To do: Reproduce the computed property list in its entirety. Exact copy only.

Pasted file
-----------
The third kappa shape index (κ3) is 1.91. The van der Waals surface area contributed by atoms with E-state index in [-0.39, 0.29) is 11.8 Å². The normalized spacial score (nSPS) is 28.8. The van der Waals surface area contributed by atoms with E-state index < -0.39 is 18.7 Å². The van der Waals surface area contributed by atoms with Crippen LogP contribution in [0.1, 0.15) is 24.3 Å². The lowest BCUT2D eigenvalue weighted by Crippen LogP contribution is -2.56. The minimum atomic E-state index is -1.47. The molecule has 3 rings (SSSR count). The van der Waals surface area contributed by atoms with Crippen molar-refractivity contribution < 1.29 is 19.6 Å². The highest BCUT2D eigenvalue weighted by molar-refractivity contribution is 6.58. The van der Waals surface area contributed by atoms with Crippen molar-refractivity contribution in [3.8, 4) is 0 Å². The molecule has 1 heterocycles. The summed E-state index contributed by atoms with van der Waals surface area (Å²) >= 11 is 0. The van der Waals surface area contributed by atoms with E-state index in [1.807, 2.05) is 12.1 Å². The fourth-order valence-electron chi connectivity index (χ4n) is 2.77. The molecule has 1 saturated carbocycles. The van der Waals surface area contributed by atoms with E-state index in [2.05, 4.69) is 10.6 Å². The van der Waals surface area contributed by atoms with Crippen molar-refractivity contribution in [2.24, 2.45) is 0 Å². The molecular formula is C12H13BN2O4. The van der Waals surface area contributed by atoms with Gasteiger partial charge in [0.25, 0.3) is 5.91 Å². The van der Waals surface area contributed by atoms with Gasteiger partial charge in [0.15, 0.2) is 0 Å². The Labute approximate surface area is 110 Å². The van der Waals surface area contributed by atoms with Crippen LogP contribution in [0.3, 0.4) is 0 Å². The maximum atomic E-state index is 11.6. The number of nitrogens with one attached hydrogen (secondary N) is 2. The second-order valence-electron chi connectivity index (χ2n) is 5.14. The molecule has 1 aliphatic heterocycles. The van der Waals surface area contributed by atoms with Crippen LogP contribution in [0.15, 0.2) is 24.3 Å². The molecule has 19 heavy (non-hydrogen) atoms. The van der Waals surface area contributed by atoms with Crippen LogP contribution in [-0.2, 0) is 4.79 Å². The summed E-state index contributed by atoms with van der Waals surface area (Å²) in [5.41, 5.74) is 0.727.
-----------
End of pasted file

The third kappa shape index (κ3) is 1.91. The van der Waals surface area contributed by atoms with E-state index in [-0.39, 0.29) is 11.8 Å². The normalized spacial score (nSPS) is 28.8. The van der Waals surface area contributed by atoms with E-state index < -0.39 is 18.7 Å². The van der Waals surface area contributed by atoms with Crippen LogP contribution in [0.1, 0.15) is 24.3 Å². The lowest BCUT2D eigenvalue weighted by Crippen LogP contribution is -2.56. The minimum atomic E-state index is -1.47. The molecule has 3 rings (SSSR count). The van der Waals surface area contributed by atoms with Crippen molar-refractivity contribution < 1.29 is 19.6 Å². The highest BCUT2D eigenvalue weighted by molar-refractivity contribution is 6.58. The van der Waals surface area contributed by atoms with Crippen molar-refractivity contribution in [3.8, 4) is 0 Å². The molecule has 1 heterocycles. The summed E-state index contributed by atoms with van der Waals surface area (Å²) >= 11 is 0. The van der Waals surface area contributed by atoms with E-state index in [1.807, 2.05) is 12.1 Å². The fourth-order valence-electron chi connectivity index (χ4n) is 2.77. The molecule has 1 saturated carbocycles. The van der Waals surface area contributed by atoms with E-state index in [2.05, 4.69) is 10.6 Å². The van der Waals surface area contributed by atoms with Crippen molar-refractivity contribution in [2.24, 2.45) is 0 Å². The molecular formula is C12H13BN2O4. The van der Waals surface area contributed by atoms with Gasteiger partial charge in [0.25, 0.3) is 5.91 Å². The van der Waals surface area contributed by atoms with Gasteiger partial charge in [0.15, 0.2) is 0 Å². The Labute approximate surface area is 110 Å². The van der Waals surface area contributed by atoms with Crippen LogP contribution in [0.3, 0.4) is 0 Å². The maximum atomic E-state index is 11.6. The number of nitrogens with one attached hydrogen (secondary N) is 2. The second-order valence-electron chi connectivity index (χ2n) is 5.14. The molecule has 1 aliphatic heterocycles. The van der Waals surface area contributed by atoms with Crippen LogP contribution in [0.15, 0.2) is 24.3 Å². The molecule has 19 heavy (non-hydrogen) atoms. The van der Waals surface area contributed by atoms with Crippen LogP contribution in [-0.2, 0) is 4.79 Å². The summed E-state index contributed by atoms with van der Waals surface area (Å²) in [5.41, 5.74) is 0.727.